Dan L. Baldwin


« Previous:





Affiliation(s):


  • Purdue University

Department:


  • Computer Graphics Technology

Job Title:


  • Director

Location:


  • West Lafayette, Indiana, US

Website:



Bio:

  • Dan Baldwin has worked as a freelance illustrator and designer for the past 18 years. A Society of Illustrators Los Angeles medalist, his work has been featured in a variety of national magazines and publications, and his work has hung in many group shows, including the ACM SIGGRAPH Art Gallery. In addition to his editorial illustration work, Dan has illustrated five children’s books, developed characters and backgrounds for animated productions, and designed icons and user interface assets. Dan has delivered presentations on illustration, animation preproduction, and the incorporation of design principles with storytelling to national and international venues.

    Dan also serves as the Director of Computer Graphics Technology in the Purdue School of Engineering and Technology at IUPUI. He has a BFA in Painting from Indiana University Bloomington and a MFA in Illustration from the Savannah College of Art and Design.

Role(s):



Art Works:



Writings and Presentations:


  • Title: Flashimation: The Context and Culture of Web Animation
    Writing Type: Essay
    Author(s):
    Exhibition: SIGGRAPH 2006: Intersections
    Abstract Summary:

    On October 15, 1997, the first-ever cartoon produced solely for the web made its premiere [Sullivan 1997]. Spumco, a Hollywood-based animation house formed by “Ren & Stimpy” creator John Kricfalusi, commonly known as John K., produced the first installment of The Goddamn George Liquor Program after experimentation with Marcomedia’s popular animation and interface-development program, Flash [Tanner 2001]. Although only eight one-minute episodes of the program were produced, the web cartoon launched a new style of animation, which has since earned an unofficial nickname: “Flashimation.” The purpose of this paper is to explore the origins and effects of this type of animation; examine the forces that turned animators towards the web, its visual style, and the meanings with which it is associated; and the effect Flashimation has had on modern animation and the current animation community. Several threads of thought explain the evolution and culturalization of the new-media phenomenon known as Flashimation. Television animation, increasing access to and preference for the internet, the technological restrictions of this new medium, and the availability of animation software itself have coalesced to produce a major change in the cultural reconceptualization and consumption of modern animation. Collectively, they explain a complex and layered transition from “kid-vid” cartoons to short and crude forms of sophomorically humorous animation produced specifically for an adult audience.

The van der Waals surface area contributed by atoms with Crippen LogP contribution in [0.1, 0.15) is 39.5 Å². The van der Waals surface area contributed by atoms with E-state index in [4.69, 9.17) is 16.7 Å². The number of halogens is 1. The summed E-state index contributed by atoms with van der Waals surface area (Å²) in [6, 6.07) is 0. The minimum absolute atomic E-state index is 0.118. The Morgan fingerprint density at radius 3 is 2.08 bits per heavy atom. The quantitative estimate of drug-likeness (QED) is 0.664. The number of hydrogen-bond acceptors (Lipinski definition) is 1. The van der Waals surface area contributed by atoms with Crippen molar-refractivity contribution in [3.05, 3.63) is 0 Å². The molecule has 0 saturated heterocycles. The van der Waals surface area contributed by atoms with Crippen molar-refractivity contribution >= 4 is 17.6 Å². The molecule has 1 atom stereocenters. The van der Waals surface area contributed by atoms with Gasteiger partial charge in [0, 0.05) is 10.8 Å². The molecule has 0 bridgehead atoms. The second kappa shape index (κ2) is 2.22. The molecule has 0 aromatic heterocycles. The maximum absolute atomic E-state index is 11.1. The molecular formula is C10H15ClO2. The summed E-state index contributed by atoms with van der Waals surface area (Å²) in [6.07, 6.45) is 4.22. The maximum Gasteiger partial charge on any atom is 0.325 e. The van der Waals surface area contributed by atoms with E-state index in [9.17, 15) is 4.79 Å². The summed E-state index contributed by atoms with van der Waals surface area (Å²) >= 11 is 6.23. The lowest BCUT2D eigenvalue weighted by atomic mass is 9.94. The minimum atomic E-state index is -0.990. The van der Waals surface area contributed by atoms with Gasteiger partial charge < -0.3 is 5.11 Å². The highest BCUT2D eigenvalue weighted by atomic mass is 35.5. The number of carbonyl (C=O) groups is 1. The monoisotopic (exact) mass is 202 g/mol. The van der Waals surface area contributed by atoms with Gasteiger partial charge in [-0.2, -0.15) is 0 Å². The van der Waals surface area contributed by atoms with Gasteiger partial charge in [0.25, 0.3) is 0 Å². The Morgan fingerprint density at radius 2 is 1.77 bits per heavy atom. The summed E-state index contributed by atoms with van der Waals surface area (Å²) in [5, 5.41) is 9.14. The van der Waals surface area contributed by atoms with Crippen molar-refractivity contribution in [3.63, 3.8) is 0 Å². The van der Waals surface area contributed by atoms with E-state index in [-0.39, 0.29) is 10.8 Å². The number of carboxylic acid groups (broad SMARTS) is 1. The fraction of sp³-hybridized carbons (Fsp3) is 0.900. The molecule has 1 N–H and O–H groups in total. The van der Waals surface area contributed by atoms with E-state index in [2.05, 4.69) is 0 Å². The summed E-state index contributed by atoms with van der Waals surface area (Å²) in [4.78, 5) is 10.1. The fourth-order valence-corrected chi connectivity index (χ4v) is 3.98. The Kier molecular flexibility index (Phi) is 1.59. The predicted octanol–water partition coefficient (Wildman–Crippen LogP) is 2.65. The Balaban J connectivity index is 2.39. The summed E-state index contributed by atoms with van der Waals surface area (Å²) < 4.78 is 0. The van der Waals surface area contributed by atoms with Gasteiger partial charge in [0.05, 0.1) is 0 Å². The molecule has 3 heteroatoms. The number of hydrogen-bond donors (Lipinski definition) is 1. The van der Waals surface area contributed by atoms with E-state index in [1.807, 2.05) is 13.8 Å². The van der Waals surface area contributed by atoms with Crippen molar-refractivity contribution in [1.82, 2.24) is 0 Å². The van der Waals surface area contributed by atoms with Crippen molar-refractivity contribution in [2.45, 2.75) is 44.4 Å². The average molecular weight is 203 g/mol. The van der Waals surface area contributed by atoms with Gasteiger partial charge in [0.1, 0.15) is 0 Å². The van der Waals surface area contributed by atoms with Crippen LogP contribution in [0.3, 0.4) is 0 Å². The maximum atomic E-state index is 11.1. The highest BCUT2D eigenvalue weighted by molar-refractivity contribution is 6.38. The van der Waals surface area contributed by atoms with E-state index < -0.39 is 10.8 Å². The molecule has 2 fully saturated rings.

[Download PDF]